several new steps to strengthen our efforts.
- We have established a new Beneficiary Confidentiality Board to provide Executive
leadership in all aspects of privacy protection.
- We are reviewing all beneficiary notices to ensure that they fully disclose in plain
language how data are used.
- We are designing new systems that will easily track when and where data are shared.
- We are increasing efforts to ensure that researchers and Medicare contractors have
properly protected data.
- And we have introduced a systems security initiative to aggressively address
vulnerabilities found through the Inspector General's
and our own reviews.
We have established a new Beneficiary Confidentiality Board to coordinate and
consolidate privacy policies and ensure that we do not collect or disseminate more
information than is absolutely necessary. The Board is led by the Director of the Center
for Beneficiary Services and includes senior Executive
s from all Agency components that
have a direct stake in privacy and confidentiality, including the Center for Medicaid and
State Organizations, the Center for Health Plans and Providers, the Office of Clinical
Standards and Quality, the Office of Strategic Planning, the Program Integrity Group, the
Office of Information Services, the Office of the Actuary, and Regional Office
representatives. Core responsibilities include:
- establishing strategic goals, overarching policies, and objectives for protecting data;
- establishing, coordinating, and issuing all policy decisions on privacy and
- assuring implementation and enforcement of guiding principles for Agency-wide strategic
goals and objectives;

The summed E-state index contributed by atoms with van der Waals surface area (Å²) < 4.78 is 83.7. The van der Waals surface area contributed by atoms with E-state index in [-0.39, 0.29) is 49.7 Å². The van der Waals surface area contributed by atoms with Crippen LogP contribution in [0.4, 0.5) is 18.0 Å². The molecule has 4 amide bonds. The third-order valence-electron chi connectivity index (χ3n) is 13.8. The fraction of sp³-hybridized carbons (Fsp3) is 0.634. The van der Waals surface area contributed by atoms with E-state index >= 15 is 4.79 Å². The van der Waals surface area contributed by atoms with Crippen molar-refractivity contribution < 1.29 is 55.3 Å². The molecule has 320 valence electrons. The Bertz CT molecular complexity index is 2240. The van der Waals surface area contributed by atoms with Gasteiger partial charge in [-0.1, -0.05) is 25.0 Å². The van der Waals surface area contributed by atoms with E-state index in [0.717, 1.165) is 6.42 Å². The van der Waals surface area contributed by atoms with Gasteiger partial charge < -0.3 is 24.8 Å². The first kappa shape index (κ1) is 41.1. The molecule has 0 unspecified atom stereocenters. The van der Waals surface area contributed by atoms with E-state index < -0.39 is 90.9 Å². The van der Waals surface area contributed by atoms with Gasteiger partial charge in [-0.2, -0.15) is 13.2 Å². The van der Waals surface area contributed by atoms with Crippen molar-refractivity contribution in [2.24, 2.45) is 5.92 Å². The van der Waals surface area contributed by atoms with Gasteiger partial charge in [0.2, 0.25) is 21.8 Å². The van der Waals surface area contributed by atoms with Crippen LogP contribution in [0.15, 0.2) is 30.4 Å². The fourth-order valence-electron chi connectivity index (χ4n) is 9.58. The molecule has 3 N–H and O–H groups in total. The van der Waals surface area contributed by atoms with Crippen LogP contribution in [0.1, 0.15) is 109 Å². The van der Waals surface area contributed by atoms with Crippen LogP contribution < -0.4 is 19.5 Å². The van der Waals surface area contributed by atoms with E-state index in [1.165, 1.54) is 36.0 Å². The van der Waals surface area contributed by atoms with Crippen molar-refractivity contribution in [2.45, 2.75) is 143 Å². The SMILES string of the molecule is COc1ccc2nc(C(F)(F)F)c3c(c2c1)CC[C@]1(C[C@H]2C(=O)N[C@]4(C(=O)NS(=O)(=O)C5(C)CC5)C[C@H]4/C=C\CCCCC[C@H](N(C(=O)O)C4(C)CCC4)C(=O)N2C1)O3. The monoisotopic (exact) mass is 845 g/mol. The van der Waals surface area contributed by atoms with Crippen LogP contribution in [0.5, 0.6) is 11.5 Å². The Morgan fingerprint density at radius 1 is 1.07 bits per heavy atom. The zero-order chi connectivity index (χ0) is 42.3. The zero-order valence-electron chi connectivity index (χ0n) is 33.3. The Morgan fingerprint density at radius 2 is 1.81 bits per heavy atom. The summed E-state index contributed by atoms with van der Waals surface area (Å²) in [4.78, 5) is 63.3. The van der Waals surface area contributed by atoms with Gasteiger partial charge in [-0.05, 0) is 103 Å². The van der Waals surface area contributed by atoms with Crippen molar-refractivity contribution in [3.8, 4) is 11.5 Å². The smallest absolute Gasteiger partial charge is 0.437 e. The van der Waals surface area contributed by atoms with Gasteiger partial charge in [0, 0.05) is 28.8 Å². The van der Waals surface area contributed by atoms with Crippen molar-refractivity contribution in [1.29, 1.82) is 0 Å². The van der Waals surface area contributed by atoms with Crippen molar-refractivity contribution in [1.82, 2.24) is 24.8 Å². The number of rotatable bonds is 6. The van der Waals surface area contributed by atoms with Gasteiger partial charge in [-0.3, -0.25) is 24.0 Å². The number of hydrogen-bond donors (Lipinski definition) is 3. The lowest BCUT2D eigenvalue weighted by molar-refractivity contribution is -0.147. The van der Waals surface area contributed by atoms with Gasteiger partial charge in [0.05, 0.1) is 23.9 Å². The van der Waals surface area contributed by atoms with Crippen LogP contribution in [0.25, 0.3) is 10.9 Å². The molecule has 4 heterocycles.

- providing Executive
oversight of compliance with all privacy and confidentiality
statutory and regulatory requirements, and assuring that beneficiary protections are
- reviewing all current operations with regard to systems of records and beneficiary
protections to assure that strategic goals and objectives and guiding principles are in
place and effective at all levels, including contractors to sub-contractors;
- evaluating legislative proposals involving the collection, use, and disclosure of
personal information by any entity, public or private, for consistency with legal
standards and our guiding principles;
- assuring that use of new information technologies sustains protections of information
that directly identifies an individual or from which an individual=s identity can be deduced;
- assuring that personal information contained in our systems of records are handled in
full compliance with fair information practices as set out in the Privacy Act; and,
- serving as a senior-level forum for the discussion and resolution of key strategic
issues affecting HCFA's privacy and
confidentiality policies and implementation strategies.